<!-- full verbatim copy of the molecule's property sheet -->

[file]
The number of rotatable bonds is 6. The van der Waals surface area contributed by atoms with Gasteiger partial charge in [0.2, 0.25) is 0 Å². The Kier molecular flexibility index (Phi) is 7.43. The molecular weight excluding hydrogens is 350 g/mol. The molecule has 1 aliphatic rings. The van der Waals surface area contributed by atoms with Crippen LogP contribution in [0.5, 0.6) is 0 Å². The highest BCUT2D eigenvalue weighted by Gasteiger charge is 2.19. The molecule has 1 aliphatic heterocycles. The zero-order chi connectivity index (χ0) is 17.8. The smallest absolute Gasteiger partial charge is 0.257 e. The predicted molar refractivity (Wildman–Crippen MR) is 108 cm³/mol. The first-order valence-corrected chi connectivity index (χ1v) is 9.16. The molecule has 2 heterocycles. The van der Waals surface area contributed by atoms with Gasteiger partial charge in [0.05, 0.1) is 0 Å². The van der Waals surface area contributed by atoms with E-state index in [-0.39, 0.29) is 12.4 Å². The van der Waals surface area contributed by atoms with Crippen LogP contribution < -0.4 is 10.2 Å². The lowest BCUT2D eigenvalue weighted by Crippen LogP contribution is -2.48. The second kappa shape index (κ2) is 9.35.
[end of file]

The number of rotatable bonds is 6. The van der Waals surface area contributed by atoms with Gasteiger partial charge in [0.2, 0.25) is 0 Å². The Kier molecular flexibility index (Phi) is 7.43. The molecular weight excluding hydrogens is 350 g/mol. The molecule has 1 aliphatic rings. The van der Waals surface area contributed by atoms with Crippen LogP contribution in [0.5, 0.6) is 0 Å². The highest BCUT2D eigenvalue weighted by Gasteiger charge is 2.19. The molecule has 1 aliphatic heterocycles. The zero-order chi connectivity index (χ0) is 17.8. The smallest absolute Gasteiger partial charge is 0.257 e. The predicted molar refractivity (Wildman–Crippen MR) is 108 cm³/mol. The first-order valence-corrected chi connectivity index (χ1v) is 9.16. The molecule has 2 heterocycles. The van der Waals surface area contributed by atoms with Gasteiger partial charge in [0.05, 0.1) is 0 Å². The van der Waals surface area contributed by atoms with E-state index in [-0.39, 0.29) is 12.4 Å². The van der Waals surface area contributed by atoms with Crippen LogP contribution < -0.4 is 10.2 Å². The lowest BCUT2D eigenvalue weighted by Crippen LogP contribution is -2.48. The second kappa shape index (κ2) is 9.35.